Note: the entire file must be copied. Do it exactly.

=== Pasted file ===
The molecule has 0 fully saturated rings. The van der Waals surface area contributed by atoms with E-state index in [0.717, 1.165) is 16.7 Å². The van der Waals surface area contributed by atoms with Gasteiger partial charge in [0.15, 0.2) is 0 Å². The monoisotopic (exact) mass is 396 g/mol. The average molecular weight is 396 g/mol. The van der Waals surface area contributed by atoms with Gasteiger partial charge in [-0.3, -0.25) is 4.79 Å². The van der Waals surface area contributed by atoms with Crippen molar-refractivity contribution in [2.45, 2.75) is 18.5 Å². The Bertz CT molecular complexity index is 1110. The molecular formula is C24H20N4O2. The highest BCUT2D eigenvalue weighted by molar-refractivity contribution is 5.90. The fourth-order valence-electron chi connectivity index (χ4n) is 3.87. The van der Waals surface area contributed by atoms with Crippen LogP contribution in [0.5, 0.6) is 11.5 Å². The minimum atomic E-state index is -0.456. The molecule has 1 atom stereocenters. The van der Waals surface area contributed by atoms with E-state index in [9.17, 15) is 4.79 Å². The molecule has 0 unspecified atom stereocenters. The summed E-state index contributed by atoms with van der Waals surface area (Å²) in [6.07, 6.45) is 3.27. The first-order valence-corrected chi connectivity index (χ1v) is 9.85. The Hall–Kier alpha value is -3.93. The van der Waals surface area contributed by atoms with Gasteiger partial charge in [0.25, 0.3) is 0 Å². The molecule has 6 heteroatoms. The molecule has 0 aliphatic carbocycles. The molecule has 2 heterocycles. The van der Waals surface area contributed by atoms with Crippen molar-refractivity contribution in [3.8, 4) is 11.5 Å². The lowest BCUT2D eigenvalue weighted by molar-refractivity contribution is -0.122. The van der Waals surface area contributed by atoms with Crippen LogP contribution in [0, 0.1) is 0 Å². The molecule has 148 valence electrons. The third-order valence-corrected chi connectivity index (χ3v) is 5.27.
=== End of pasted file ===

The molecule has 0 fully saturated rings. The van der Waals surface area contributed by atoms with E-state index in [0.717, 1.165) is 16.7 Å². The van der Waals surface area contributed by atoms with Gasteiger partial charge in [0.15, 0.2) is 0 Å². The monoisotopic (exact) mass is 396 g/mol. The average molecular weight is 396 g/mol. The van der Waals surface area contributed by atoms with Gasteiger partial charge in [-0.3, -0.25) is 4.79 Å². The van der Waals surface area contributed by atoms with Crippen molar-refractivity contribution in [2.45, 2.75) is 18.5 Å². The Bertz CT molecular complexity index is 1110. The molecular formula is C24H20N4O2. The highest BCUT2D eigenvalue weighted by molar-refractivity contribution is 5.90. The fourth-order valence-electron chi connectivity index (χ4n) is 3.87. The van der Waals surface area contributed by atoms with Crippen LogP contribution in [0.5, 0.6) is 11.5 Å². The minimum atomic E-state index is -0.456. The molecule has 1 atom stereocenters. The van der Waals surface area contributed by atoms with E-state index in [9.17, 15) is 4.79 Å². The molecule has 0 unspecified atom stereocenters. The summed E-state index contributed by atoms with van der Waals surface area (Å²) in [6.07, 6.45) is 3.27. The first-order valence-corrected chi connectivity index (χ1v) is 9.85. The Hall–Kier alpha value is -3.93. The van der Waals surface area contributed by atoms with Gasteiger partial charge in [0.25, 0.3) is 0 Å². The molecule has 6 heteroatoms. The molecule has 0 aliphatic carbocycles. The molecule has 2 heterocycles. The van der Waals surface area contributed by atoms with Crippen molar-refractivity contribution in [3.8, 4) is 11.5 Å². The lowest BCUT2D eigenvalue weighted by molar-refractivity contribution is -0.122. The van der Waals surface area contributed by atoms with Crippen LogP contribution in [0, 0.1) is 0 Å². The molecule has 148 valence electrons. The third-order valence-corrected chi connectivity index (χ3v) is 5.27.